Journal of Cytology

ORIGINAL ARTICLE
Year
: 2021  |  Volume : 38  |  Issue : 2  |  Page : 64--68

Is diagnosis of low-grade urothelial carcinoma possible in urine cytology?


Saloni Bansal1, Saleem Pathuthara1, Santhosh Joseph1, Swati Dighe1, Santosh Menon2, Sangeeta B Desai2 
1 Department of Cytopathology, Tata Memorial Hospital, Tata Memorial Centre, Mumbai, Maharashtra, India
2 Department of Pathology, Tata Memorial Centre, Mumbai, Maharashtra, India

Correspondence Address:
Mr. Saleem Pathuthara
Department of Cytopathology, Tata Memorial Hospital, Tata Memorial Centre, Dr. Ernest Borges Road, Mumbai - 400 012, Maharashtra
India

Background: Urine cytology is a useful modality, primarily for the diagnosis and follow-up surveillance of high-grade urothelial carcinoma (HGUC). Its utility in diagnosing low-grade urothelial carcinoma (LGUC) remains controversial because of low reported sensitivity compared to cystoscopy. Aim: To study the cytomorphology of LGUC in voided urine samples and analyze its utility in diagnosis. Materials and Methods: This is a retrospective study of one year, including 48 voided urine samples in cases which were confirmed as LGUC on subsequent histology. Urine cytology smears of these cases, originally stained with Papanicolaou stain were reviewed, critically analyzed and the specific cytomorphologic and cystoscopic findings were documented. Results: On review 18 samples were re-categorized as LGUC which included 10 samples initially diagnosed as Negative for HGUC, 2 as Atypical Urothelial Cells – Not Otherwise Specified (AUC-NOS) and 6 as Suspicious for Carcinoma. In addition, another 3 samples with initial diagnosis of LGUC remained as LGUC on review. Thus, a total of 21 LGUC samples were identified after the review. 26 (54%) samples with a diagnosis of negative for HGUC remained negative even after review, as the tumor cells were not identified either due to sampling error or unrecognizable morphology. One (2%) samples of AUC-NOS remained the same on review due to very scant atypical cells. In 21 LGUC samples, cytology showed a dual population of benign differentiated urothelial cells and small urothelial cells with subtle nuclear atypia such as irregular and thickened nuclear membrane with increased nuclear cytoplasmic ratio. In 12 false negative LGUC samples, the diagnostic cells were camouflaged by their subtle nuclear atypia coupled with an overwhelming background of differentiated benign urothelial cells as both appeared almost similar in morphology. Papillary fragments were identified only in 2 samples. Conclusions: Diagnosis of LGUC on cytology is challenging and depends on the presence of diagnostic cells, pick up of diagnostic cells on screening and accurate interpretation. Special attention to papillary fragments and aforementioned nuclear atypia should be paid as tumor cells may resemble normal urothelial cells and can be easily missed.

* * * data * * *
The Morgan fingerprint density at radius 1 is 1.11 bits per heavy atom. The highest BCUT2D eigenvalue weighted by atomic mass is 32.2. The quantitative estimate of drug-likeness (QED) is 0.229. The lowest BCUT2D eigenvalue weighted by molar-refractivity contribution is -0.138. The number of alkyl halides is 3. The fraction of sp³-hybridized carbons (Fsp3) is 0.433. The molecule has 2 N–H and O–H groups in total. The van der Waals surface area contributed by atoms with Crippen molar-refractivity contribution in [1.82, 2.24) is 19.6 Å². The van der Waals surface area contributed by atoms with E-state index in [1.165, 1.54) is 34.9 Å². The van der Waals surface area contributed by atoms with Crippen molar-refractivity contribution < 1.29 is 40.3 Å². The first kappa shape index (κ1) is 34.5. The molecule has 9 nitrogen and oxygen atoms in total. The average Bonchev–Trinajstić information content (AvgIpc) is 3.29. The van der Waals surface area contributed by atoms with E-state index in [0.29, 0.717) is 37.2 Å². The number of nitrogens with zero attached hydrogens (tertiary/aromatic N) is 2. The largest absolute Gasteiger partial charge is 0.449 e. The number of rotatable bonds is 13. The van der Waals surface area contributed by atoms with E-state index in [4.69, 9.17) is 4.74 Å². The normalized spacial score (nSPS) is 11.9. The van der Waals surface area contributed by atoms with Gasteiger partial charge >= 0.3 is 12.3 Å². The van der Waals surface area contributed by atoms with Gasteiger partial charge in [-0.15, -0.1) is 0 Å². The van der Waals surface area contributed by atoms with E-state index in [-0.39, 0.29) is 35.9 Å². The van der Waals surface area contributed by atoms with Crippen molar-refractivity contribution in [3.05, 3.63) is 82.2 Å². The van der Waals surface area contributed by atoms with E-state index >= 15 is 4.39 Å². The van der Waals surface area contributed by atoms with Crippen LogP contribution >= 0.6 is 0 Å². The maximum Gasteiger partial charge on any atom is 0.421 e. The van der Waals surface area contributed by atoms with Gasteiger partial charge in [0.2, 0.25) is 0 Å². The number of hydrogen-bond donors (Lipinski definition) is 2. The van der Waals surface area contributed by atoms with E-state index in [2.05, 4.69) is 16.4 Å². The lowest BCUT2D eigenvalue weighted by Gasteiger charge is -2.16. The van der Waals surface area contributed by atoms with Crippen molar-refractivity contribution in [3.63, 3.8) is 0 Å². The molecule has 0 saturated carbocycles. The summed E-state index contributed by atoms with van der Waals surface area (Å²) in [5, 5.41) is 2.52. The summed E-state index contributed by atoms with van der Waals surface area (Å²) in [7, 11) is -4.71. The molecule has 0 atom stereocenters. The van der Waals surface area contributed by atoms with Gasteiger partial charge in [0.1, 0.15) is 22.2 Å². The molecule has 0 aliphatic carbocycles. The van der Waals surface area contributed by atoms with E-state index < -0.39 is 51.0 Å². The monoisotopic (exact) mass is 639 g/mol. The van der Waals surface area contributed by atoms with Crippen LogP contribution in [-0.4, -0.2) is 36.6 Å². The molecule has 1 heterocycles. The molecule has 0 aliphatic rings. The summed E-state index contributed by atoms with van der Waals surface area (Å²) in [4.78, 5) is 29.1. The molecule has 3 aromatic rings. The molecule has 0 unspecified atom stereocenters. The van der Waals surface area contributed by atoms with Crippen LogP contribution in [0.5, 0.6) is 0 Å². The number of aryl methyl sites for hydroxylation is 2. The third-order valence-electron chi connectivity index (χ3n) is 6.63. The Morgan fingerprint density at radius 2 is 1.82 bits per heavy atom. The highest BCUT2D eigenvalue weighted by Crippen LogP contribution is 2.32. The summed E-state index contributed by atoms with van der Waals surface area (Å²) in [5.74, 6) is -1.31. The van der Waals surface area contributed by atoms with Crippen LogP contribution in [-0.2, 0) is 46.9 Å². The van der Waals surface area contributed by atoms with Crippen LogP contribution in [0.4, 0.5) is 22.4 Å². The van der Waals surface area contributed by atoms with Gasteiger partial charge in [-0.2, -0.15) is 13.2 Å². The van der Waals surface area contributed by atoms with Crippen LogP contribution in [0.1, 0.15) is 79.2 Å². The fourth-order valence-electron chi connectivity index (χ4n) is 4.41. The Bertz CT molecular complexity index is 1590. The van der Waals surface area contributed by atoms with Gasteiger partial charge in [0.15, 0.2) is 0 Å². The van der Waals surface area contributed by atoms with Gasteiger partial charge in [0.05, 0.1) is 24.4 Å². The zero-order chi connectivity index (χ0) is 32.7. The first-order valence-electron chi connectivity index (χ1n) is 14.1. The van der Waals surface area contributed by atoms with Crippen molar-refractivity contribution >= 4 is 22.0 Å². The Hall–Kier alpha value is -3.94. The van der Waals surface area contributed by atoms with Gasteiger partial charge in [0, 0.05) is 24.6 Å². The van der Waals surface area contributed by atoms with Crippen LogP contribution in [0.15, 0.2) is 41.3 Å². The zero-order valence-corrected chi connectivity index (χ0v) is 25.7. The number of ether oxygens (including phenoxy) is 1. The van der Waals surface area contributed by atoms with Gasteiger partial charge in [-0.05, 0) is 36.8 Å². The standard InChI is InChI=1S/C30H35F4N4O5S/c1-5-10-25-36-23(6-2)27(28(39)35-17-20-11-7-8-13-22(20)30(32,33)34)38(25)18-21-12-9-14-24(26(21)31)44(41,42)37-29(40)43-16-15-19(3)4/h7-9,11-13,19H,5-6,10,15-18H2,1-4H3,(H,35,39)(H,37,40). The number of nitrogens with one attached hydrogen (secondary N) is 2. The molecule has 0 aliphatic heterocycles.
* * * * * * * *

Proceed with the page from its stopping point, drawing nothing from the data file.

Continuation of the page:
How to cite this article:
Bansal S, Pathuthara S, Joseph S, Dighe S, Menon S, Desai SB. Is diagnosis of low-grade urothelial carcinoma possible in urine cytology?.J Cytol 2021;38:64-68


How to cite this URL:
Bansal S, Pathuthara S, Joseph S, Dighe S, Menon S, Desai SB. Is diagnosis of low-grade urothelial carcinoma possible in urine cytology?. J Cytol [serial online] 2021 [cited 2021 Jun 14 ];38:64-68
Available from: https://www.jcytol.org/article.asp?issn=0970-9371;year=2021;volume=38;issue=2;spage=64;epage=68;aulast=Bansal;type=0